The summer her garden no longer grew, gardening felt like
Child’s play making mud pies. Every dead flower turned over
And touched the dried soul: marigolds, begonias, roses, gardenias.
How she envied the other gardeners especially the kind who with magic
Hands could make the flowers sing. They were the ones who could tame
Hummingbirds, teach them to eat from their palms or sing on cue. What
She wouldn’t have given for a little pink petal or a red crest to give her
Some summer color. But it was her place to fail so the others could win;
Hers to sleep so the others could dance. If only her begonias weren’t too
Sodden to rise, if only her rose buds would open rather than remain tight in a bud,
Then she could unleash herself, extract from the shadows of her life beauty,
Her sol as soft as silk – beautiful but useless – like a garden resting at the bottom
Of the sea.
Black blank faces staring straight into space,
Holding a cool steel bar so as not to step out
The bodies move with the rails
Feet planted like ballet dancers all in a line
Bending and arching as if to music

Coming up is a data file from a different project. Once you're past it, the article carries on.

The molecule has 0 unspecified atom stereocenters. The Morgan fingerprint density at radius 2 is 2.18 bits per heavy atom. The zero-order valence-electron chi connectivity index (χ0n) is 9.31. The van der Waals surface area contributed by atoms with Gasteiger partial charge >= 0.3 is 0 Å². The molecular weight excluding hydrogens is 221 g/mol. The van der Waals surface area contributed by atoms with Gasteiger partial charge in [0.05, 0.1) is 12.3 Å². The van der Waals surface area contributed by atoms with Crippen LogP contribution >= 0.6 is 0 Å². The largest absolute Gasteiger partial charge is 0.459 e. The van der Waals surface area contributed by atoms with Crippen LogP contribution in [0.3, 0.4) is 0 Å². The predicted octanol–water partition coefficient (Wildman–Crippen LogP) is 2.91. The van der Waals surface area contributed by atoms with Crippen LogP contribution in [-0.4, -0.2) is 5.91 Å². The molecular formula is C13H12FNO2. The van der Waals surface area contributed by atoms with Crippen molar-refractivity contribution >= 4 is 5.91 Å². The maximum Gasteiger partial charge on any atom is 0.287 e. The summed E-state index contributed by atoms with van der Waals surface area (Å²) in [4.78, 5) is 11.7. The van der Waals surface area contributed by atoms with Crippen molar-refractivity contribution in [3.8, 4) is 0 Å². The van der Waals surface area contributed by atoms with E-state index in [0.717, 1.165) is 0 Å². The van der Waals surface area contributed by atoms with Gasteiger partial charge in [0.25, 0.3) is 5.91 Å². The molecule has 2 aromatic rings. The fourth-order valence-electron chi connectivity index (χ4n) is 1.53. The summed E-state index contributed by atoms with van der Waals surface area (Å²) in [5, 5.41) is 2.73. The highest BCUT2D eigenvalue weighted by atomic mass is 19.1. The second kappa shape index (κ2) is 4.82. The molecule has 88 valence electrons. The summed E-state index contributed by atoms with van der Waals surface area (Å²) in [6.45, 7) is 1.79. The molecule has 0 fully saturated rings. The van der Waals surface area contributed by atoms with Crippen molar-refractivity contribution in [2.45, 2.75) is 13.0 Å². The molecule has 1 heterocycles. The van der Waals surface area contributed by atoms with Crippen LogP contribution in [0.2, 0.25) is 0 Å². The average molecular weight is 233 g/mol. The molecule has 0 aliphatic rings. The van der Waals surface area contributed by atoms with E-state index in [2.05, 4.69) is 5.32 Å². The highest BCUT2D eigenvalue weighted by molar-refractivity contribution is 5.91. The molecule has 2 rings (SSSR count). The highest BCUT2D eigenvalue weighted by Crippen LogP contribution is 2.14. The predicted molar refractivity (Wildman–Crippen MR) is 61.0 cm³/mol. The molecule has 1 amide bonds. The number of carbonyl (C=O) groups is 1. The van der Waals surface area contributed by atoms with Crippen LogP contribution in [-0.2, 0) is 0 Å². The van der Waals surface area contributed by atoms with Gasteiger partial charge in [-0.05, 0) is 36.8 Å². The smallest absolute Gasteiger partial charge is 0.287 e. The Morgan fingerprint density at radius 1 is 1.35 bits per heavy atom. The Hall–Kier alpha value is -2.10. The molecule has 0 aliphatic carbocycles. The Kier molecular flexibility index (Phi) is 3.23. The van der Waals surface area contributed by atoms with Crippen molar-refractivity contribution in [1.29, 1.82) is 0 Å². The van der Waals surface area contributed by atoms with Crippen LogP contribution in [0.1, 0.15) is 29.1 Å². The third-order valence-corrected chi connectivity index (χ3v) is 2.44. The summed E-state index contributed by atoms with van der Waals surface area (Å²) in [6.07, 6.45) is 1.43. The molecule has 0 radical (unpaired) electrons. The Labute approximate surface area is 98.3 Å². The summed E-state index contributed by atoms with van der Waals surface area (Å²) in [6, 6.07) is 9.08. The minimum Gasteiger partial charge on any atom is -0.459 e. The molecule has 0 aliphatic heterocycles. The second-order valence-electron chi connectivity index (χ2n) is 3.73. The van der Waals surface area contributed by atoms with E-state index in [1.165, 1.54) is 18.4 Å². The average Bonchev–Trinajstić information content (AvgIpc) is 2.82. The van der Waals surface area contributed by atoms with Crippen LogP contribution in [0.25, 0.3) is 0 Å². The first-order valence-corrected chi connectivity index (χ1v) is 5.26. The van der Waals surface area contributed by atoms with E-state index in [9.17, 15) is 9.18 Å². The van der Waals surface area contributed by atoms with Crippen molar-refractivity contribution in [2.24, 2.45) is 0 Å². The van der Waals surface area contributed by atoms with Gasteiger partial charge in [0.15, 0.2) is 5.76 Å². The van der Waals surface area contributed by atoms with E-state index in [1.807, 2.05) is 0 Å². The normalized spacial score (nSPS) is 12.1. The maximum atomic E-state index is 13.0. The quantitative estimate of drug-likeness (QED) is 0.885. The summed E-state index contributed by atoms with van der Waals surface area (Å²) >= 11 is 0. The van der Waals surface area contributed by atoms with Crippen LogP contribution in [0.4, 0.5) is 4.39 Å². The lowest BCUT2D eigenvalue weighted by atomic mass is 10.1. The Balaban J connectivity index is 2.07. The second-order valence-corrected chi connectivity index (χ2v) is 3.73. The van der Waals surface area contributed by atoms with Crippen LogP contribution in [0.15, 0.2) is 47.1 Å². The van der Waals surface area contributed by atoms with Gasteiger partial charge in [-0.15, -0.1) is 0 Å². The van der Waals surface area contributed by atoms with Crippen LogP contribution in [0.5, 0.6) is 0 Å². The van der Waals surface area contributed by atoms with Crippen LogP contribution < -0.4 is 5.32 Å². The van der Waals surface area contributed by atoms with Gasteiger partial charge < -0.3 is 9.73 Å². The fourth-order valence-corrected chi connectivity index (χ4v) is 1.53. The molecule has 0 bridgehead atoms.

An impossibly short old man
Fits like a puzzle piece between passengers
And somehow holds his pose.
Everyone keeps to himself for fear of offending,
Fears of startling or starting someone or something unwanted.
I return to a childhood dream of fly fishing midstream
And catching iridescent fish midair
The screeching and grinding snaps me back and the
White faces who won’t look at me, who won’t touch me
But stand oh so close are continuing in their cadence
And then the old, old man begins to fall out of rhythm
Awkwardly, he launches into my arms.
His silver hair glows.
Janet Doggett is a writer-poet with a master’s degree in creative writing from Texas Tech.
In 2003, she won the best writing award as a graduate student at the Albuquerque Pop Culture conference.
She has had numerous online publications including non-fiction essays on celiac.com and The New England Writer’s Association website.
She also has had essays published in the literary journals So-to-Speak and Tangent. Her poem, “Death, Maybe?” has been published online in “Drown In My Own Fears” Issue # 20, and three more poems will be available in print this spring by Scars Publication’s “Down in the Dirt”. She lives in Massachusetts where she is working on a poetry chapbook.